• Klaus D. Maier
  • Veit Wank
  • K. Bartonietz
Keywords: javelin throwing, neural networks, flight simulation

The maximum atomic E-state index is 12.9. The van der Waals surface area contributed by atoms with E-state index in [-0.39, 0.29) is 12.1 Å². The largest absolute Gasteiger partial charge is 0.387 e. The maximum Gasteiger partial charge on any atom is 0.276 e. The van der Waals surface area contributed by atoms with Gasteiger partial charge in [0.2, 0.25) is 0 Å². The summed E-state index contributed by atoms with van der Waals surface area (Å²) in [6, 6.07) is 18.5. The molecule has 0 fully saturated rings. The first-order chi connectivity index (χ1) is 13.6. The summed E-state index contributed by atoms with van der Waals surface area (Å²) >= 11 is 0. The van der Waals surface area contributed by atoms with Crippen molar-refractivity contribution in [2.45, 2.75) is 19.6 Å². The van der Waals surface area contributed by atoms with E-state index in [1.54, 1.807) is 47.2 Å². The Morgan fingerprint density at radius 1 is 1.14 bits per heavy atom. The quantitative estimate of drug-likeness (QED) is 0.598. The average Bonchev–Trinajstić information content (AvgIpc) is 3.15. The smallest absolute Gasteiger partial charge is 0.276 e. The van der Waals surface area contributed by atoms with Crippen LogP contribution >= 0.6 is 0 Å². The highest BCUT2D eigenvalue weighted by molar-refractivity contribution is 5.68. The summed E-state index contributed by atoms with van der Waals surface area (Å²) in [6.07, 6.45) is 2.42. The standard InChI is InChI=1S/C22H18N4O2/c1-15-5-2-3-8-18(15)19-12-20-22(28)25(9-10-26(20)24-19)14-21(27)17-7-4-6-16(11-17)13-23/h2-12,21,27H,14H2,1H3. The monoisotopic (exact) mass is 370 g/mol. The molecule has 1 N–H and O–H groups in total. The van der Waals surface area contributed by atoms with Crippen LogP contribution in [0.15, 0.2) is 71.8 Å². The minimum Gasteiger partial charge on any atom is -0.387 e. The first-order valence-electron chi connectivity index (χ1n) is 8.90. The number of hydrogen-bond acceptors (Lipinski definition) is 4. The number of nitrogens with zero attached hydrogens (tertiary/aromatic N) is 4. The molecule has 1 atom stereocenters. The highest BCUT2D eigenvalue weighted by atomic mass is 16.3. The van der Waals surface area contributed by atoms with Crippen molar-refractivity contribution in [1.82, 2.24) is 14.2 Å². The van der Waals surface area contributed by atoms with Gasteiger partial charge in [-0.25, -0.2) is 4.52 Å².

INTRODUCTION: The flight distances of javelins are determined by the release parameters as well as by the forces acting on the javelin during flight. The flight phase of the javelin has been under investigation by many researchers using engineering approaches to model the flight phase. The objective is to allow an optimization of the release parameters for maximizing the flight distance. The measurement of release parameters as well as wind influence is not very precise. This means that the models are based on already distorted data. Artificial neural networks (NNs, Haykin 1994) are powerful information processing tools that allow to construct a input-output model of a problem by learning from examples. They are able to generalize , i.e. to produce reasonable outputs for inputs that have not been encountered during learning. NNs handle imprecise data well and could be suitable for modeling the flight distance of javelins as a result of the release parameters. METHODS: Release parameters have been measured using three dimensional film and video analysis. Relevant parameters were determined: the angle of release, the angle of attack (seen from the side), the angle of side attack (seen from behind) as well as the velocity of release. The overall flight was measured as the distance between the throwing line and the athlete’s hand at the point of release plus the distance between the line and the point of touch down of the javelin. Other parameters such as javelin brand, wind speed, etc., were not considered in the model. Multi-Layer-Perceptron Neural Networks (MLPs) were used to construct a model with the release parameters as inputs and the overall distance as output. RESULTS: Several setups were used for the training of the MLPs and 40 sets of release parameters were processed. We used 37 sets for the training of the MLPs and 3 sets were kept for examining the MLPs’ generalization performance (crossvalidation). This was repeated with randomly selected sets for training and crossvalidation. Predictions of the total flight distance using the release parameters were exact up to 5 percent of the overall distance for the cross validation sets. CONCLUSIONS: The MLP simulation of the flight distance is a suitable instrument even though it uses only a small number of parameters. This can be helpful for coaching and provides an alternative to other models. Using more data sets may improve the quality of prediction, and further work will include recording more data sets as well as studies on optimal javelin release parameters. REFERENCES: Haykin, S. (1994). Neural Networks. Englewood Cliffs: Macmillan Publishing Company.